May 28, 2015

Taking Ideas from Campus to Corporation

A Q&A with John Biondi, Director of Discovery to Product (D2P)

Q: Can you explain the main mission of the Discovery to Product (D2P) program?

A: D2P is a reasonably new joint initiative between the University of Wisconsin-Madison and the Wisconsin Alumni Research Foundation (WARF). Our mission is to further the commercialization of innovations that come from the Madison campus. We do that by providing advice, mentoring, information and, in some cases, money to ideas and projects coming from any member of the campus community. We seek to move ideas out to commercialization and see them create products, services, companies and jobs in Wisconsin.

Q: The program recently announced its first graduating class, which must have been exciting for you and your team. Can you share some of your early experiences in providing assistance to this first class? 
A: As part of our commercialization effort, D2P has had a fund, we call it the Igniter Award Fund that allows us to fund projects that have achieved technical proof of concept and can be commercialized within 18 months. For our first class of 15 projects, we structured a Lean Startup-based workshop as the first step of getting these projects out of the lab and on the path to startup or licensing. This was followed by considerable one-on-one work on the part of D2P staff and mentors with each project. This has resulted in eight of the fifteen projects being on track to startup, two on track to licensing and another two that we are still working with to get back on track.

Q: What do you see as the main challenges for the program moving forward?

A: Currently we are extending the reach of our Lean Startup workshop approach from just the Igniter funded projects to any project or idea coming from campus. We want to provide a platform here on campus where campus entrepreneurs with a project at any stage of development can come and be exposed to a disciplined approach of moving toward startup or commercialization. We are also looking at ways to expand the number of subject matter experts we have to bring to bear on our projects and of doing that through utilization of the rich network of Badger alums out there in the world.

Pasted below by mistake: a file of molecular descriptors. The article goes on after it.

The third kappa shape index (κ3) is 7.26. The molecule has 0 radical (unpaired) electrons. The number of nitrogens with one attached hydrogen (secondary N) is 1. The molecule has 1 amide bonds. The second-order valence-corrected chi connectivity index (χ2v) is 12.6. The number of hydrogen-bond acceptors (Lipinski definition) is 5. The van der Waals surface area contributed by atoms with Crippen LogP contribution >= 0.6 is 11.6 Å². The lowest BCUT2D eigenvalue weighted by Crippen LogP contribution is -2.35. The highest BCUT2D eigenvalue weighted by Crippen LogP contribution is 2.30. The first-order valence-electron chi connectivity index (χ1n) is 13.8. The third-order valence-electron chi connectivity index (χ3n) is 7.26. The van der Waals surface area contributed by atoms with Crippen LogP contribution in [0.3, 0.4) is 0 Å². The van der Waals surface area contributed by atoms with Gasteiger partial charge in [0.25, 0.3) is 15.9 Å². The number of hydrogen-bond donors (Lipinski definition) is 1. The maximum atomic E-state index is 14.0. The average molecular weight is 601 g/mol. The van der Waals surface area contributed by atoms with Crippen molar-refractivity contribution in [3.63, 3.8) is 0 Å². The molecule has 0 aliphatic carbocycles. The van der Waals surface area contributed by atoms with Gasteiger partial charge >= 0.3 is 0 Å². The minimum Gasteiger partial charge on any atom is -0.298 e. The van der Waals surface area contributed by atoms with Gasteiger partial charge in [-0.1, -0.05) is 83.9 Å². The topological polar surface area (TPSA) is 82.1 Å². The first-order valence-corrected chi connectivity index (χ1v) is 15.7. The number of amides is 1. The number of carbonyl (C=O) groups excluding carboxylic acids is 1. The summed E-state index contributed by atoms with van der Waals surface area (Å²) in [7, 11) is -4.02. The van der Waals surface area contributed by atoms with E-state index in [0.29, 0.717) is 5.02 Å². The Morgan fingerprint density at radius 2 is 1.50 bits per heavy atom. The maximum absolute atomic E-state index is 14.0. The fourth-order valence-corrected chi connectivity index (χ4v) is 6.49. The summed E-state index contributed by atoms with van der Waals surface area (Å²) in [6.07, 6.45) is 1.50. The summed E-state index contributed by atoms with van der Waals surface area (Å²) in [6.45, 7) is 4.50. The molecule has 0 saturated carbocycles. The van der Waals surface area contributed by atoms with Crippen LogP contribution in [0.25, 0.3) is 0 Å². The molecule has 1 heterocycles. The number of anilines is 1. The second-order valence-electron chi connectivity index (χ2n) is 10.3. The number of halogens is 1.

In the background we are seeking means to make our Igniter fund sustainable and to create a small equity seed fund for UW-Madison startups. We have established special programs with the BrightStar Foundation and with the UW Foundation to allow their donors to contribute to the Igniter Fund. We are also talking with other organizations about doing the same. We are completing the structural documentation for the equity seed fund while we look for patrons to supply the funding needed to match the money that is being offered to us to initiate the fund from WEDC. A sustained Igniter in combination with our own equity fund will allow us to mature projects on campus and then be part of their funding process as they form startups.

Q: How would you define success over the next five to ten years?

A: There are several key elements to success in the medium term:

(1)  Being able to consistently and predictably bring projects through our processes from ideas to proof of concept and then out to commercialization is the first requirement for success;
(2)  Creating the mechanisms to sustain the Igniter fund and an accompanying equity seed fund would be additional milestones we want to see accomplished;
(3)  Creating powerful mechanisms at D2P to connect D2P projects with networks of sophisticated subject matter experts and mentors as well as sources of ‘C’ level talent for these projects is also essential to the longer term success of D2P.

Q: The program recently issued a call for mentors interested in working with the program. Could you explain what type of attributes you are looking for? If somebody is interested, how should they go about getting in touch with you?

A: Our Mentor in Residence (MIR) program is one of the keys to our ability to provide appropriate and timely help to our projects. We first look for individuals who have deep experience in the technical area we are hiring for. We have two MIRs currently, one for life sciences and one for Information Technology. We are currently recruiting for one in engineering/physical sciences and one in bio-ag. Having experience at various levels of the value chain in the subject area is also helpful. The perfect candidate would have entrepreneurial experience in the field as well. There is a proscribed process for applying for university positions, but any one interested can contact me first (

Q: After having done so many startups on your own for so many years was it hard to back away from running a startup and take on the D2P role at the University?

A: No, first D2P has been a great opportunity to give back to the entrepreneurial community and to try to make a difference in economic development in Wisconsin. It has been a privilege to be able to assemble a team to work with the great projects, people and technologies at the University. Furthermore, I haven’t given up on the startup world altogether. My wife and I have a farm near Mineral Point, Wisconsin where we grow the wine grapes of apples. We produce a Calvados-style apple brandy and true (alcoholic) ciders. Cider is the fastest growing alcoholic beverage category in the history of the country so we have had our hands full trying to scale our operation to meet demand.